Watch these 10 documentaries and you’ll at least be able to fake it a bit, writes Michael Adams.
AND EVERYTHING IS GOING FINE
Think spoken word’s all about beret-wearers declaiming about tortured, violent patriarchs? American memoirist Spalding Gray turned that on its head with his brilliantly funny confessional monologues. Steven Soderbergh’s film utilises only Gray’s own words – culled from home movies and films like Swimming To Cambodia – to tell his heartbreaking story against the backdrop of experimental theatre.
F FOR FAKE
Despite his decline, Orson Welles’ last film was brilliant. F For Fake is ostensibly about legendary art forger Elmyr de Hory but it uses the man as a prism to skew our ideas about creators and creativity. With its laugh-out-loud twist, Welles proves he lost none of the moxie that led to him to stage his 1938 War of The Worlds radio hoax.
EXIT THROUGH THE GIFT SHOP
Banksy’s documentary is supposedly about a French oddball named Thierry Guetta who becomes obsessed with street art before becoming a commercial success with mass produced painting under the moniker “Mr Brainwash”. Hugely entertaining, Exit questions authenticity and the value of art so much that we don’t know if Guetta actually exists – or whether he’s one of Banksy’s guerrilla installations.
BILL CUNNINGHAM NEW YORK
Cunningham is an octogenarian photographer who has chronicled the clothes worn on Manhattan’s streets and catwalks for over 50 years. Cycling around the city, he’s as comfortable at fashion week as he is with ordinary folk. Utterly unaffected by money or pretence, the man’s incorruptible and unconcerned with what anyone thinks.
Long before Watchmen and Walking Dead turned comics into “graphic novels”, Robert Crumb made cartooning a savage satirical art with creations like Fritz The Cat and Mr Natural. Terry Zwigoff’s no-holds-barred doco lays R. Crumb and his crazy brothers bare with such verve that this is often cited as the best non-fiction film ever.
SIDE BY SIDE
Follow Keanu Reeves as he talks to the biggies – David Lynch! Martin Scorsese! James Cameron! Christopher Nolan! – about the pluses and minuses of shooting their masterpieces on digital or film. Side By Side’s side effect: you’ll learn a helluva lot about the history of film.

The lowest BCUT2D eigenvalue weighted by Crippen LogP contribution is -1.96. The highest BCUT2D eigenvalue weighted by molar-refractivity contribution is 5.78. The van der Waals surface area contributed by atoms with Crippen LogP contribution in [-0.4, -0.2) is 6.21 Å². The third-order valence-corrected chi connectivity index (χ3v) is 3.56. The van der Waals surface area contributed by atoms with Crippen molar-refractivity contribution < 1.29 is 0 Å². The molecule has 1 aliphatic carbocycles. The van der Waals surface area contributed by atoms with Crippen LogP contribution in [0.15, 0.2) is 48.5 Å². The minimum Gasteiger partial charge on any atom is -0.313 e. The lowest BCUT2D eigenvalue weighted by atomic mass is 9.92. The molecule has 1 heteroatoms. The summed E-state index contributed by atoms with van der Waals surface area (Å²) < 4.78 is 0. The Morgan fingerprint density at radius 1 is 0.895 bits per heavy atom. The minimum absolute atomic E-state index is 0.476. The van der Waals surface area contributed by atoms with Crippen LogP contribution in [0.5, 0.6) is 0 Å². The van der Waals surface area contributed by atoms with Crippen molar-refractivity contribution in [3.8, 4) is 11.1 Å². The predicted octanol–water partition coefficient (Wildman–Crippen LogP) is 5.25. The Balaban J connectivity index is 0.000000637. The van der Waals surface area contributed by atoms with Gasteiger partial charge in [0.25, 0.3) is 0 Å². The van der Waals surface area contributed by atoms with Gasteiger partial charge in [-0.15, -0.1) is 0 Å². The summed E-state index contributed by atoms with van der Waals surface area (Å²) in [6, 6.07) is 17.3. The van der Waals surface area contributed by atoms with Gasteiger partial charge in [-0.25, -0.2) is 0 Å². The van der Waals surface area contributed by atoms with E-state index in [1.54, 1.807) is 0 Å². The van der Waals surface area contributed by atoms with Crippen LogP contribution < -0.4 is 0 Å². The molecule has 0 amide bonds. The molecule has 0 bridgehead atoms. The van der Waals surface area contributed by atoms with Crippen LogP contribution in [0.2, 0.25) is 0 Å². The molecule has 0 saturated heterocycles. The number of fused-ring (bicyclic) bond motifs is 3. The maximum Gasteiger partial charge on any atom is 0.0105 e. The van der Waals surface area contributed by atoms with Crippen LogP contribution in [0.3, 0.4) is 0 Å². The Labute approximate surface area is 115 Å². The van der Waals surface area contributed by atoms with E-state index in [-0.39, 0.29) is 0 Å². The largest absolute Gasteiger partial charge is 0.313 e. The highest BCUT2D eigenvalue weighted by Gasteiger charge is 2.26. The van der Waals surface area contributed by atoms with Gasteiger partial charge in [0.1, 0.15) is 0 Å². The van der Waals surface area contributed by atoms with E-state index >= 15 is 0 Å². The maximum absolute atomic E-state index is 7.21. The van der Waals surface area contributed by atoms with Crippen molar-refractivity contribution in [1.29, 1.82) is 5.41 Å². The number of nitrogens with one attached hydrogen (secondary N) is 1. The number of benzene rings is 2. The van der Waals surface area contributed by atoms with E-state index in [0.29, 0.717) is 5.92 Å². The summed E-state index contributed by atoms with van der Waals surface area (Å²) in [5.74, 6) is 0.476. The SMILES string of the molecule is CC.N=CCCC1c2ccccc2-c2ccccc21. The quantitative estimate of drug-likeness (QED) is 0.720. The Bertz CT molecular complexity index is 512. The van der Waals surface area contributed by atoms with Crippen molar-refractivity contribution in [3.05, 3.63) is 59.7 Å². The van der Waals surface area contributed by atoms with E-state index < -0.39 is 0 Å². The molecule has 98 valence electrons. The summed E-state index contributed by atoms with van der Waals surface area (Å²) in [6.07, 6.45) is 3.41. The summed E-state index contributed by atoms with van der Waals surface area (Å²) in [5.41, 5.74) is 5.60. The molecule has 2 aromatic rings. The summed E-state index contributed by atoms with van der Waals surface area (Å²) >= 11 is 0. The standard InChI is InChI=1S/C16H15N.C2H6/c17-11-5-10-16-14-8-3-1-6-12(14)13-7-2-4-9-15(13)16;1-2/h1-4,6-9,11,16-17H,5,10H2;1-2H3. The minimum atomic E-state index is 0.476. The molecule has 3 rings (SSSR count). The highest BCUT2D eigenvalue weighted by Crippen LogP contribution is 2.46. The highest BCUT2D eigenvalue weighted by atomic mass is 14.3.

If you wanna stand your ground with your graphic designer friends, soak up this obsessive look at the font developed in 1957 and used on just about everything from the New York subway to American Apparel ads. Sleek and abstract, or lowest common denominator? Find some pro and anti-serif mates and discuss.
Everything you need to know about the creative process might be found in this look at the American photorealist painter who’s as surprised as anyone that applying pigment to a flat surface actually results in his monumental paintings. Bonus: with musings from Philip Glass.
Nathaniel Kahn didn’t really know his dad, American architect Louis Kahn, who died in 1973. So he set out to see all of his buildings, made this film, and interviewed other architectural geniuses like I.M. Pei and Frank Gehry. Go on this journey and your Lego creations will improve out of sight.
VALENTINO: THE LAST EMPEROR
“I love beauty – it’s not my fault,” is how the Italian designer explains his motivation in a documentary every bit as gorgeous as his frocks. But there’s much more to him and his work, ranging from his lifelong love affair with business partner Giancarlo Giammetti to the hard-headed business of the rag trade that saw his empire bought out while the film was being made.